End-to-end encryption – does it put children at risk?
By Gemma Raw
With its recent report and roundtable event, the NSPCC has reignited the debate about the potential dangers of encrypted social media messaging. On one side, governments, police forces and social workers are concerned that encryption makes it harder to safeguard children. On the other side, technology companies and campaigners argue for the right to privacy, which they say can't be applied selectively.
The problem is perfectly summed up in the contradiction facing those in social work jobs. End-to-end encryption is good for professional practice because it enables social workers to engage with clients easily but securely. However, from a child protection perspective, encryption can provide a shield for paedophiles and could lead to more online grooming.
Facing the facts
At a recent roundtable event, NSPCC shared new research and analysis about the implications of end-to-end encryption for child protection. Bringing together social care professionals, law enforcement experts and representatives of civil society, the event was addressed by Home Secretary Priti Patel, whose concerns about end-to-end encryption have been widely documented.
In her speech, Ms Patel quoted some disturbing statistics: "Last year alone, US technology companies made 21.4 million referrals of child sexual abuse... at any one time, three quarters of a million individuals across the globe are estimated to be looking to connect with children for sexual purposes online."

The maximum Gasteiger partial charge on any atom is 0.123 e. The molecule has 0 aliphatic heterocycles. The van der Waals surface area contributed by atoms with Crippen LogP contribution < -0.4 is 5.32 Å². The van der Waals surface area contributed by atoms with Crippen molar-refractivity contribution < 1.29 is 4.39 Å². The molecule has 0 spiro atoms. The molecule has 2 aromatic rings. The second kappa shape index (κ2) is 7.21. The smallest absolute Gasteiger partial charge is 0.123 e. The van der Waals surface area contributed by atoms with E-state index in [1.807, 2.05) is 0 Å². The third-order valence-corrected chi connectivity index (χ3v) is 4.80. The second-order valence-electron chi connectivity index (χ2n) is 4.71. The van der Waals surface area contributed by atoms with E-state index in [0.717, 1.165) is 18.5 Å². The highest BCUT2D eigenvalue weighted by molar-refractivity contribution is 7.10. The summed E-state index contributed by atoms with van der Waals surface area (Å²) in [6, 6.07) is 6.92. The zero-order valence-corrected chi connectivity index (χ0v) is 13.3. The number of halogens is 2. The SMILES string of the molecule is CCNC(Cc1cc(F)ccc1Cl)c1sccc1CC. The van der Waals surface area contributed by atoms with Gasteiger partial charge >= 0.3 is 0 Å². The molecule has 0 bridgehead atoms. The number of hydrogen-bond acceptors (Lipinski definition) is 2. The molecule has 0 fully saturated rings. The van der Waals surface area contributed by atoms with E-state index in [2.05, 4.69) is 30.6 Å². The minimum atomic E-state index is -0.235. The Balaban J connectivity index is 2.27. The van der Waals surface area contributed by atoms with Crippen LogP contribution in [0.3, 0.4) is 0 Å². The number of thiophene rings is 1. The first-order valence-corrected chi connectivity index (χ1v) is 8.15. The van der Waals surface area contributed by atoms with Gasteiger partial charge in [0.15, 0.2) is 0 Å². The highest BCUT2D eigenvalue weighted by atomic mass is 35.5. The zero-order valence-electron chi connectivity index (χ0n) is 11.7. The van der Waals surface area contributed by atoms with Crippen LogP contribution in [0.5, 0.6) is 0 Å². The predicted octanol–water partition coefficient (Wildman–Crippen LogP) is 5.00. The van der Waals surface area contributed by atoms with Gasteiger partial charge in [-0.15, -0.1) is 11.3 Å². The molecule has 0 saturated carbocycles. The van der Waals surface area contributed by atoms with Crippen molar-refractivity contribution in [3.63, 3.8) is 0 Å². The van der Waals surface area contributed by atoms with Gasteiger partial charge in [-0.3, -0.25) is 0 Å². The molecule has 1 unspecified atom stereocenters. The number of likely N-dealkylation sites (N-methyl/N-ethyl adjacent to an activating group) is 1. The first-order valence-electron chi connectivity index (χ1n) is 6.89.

Facebook already has private messaging on WhatsApp and is intending to roll it out to Facebook Messenger and Instagram. In a recent statement, they said, "Child exploitation has no place on our platforms and Facebook will continue to lead the industry in developing new ways to prevent, detect and respond to abuse."
Social media – Upsides and downsides
Few people, including social workers, would dispute the huge benefits children can gain from online activity. However, those benefits come with risks. ONS research from 2019-20 shows that one in six 10 to 15-year-olds had communicated with at least one complete stranger in the past year. One in 10 children reported receiving a sexual message and one in 50 said the person they had communicated with turned out to be much older than they thought they were.
A balanced approach
The debate around end-to-end encryption has become increasingly polarised. However, the NSPCC's latest research shows that the general public favour a more balanced approach, which safeguards children while maximising privacy for all users. That being said, over half believe the ability to detect child abuse images is more important than the right to privacy and only 4% say privacy should be prioritised over safety.
The NSPCC believes that tech firms should strive to achieve a new balance that properly weighs the benefits and risks of end-to-end-encryption, underpinned by legislatory safeguards. Meanwhile Facebook maintains that the full roll-out of encryption on their messaging services is a long-term project and that they're building strong safety measures into their plans. It seems the debate is far from over.
Read the full NSPCC report here.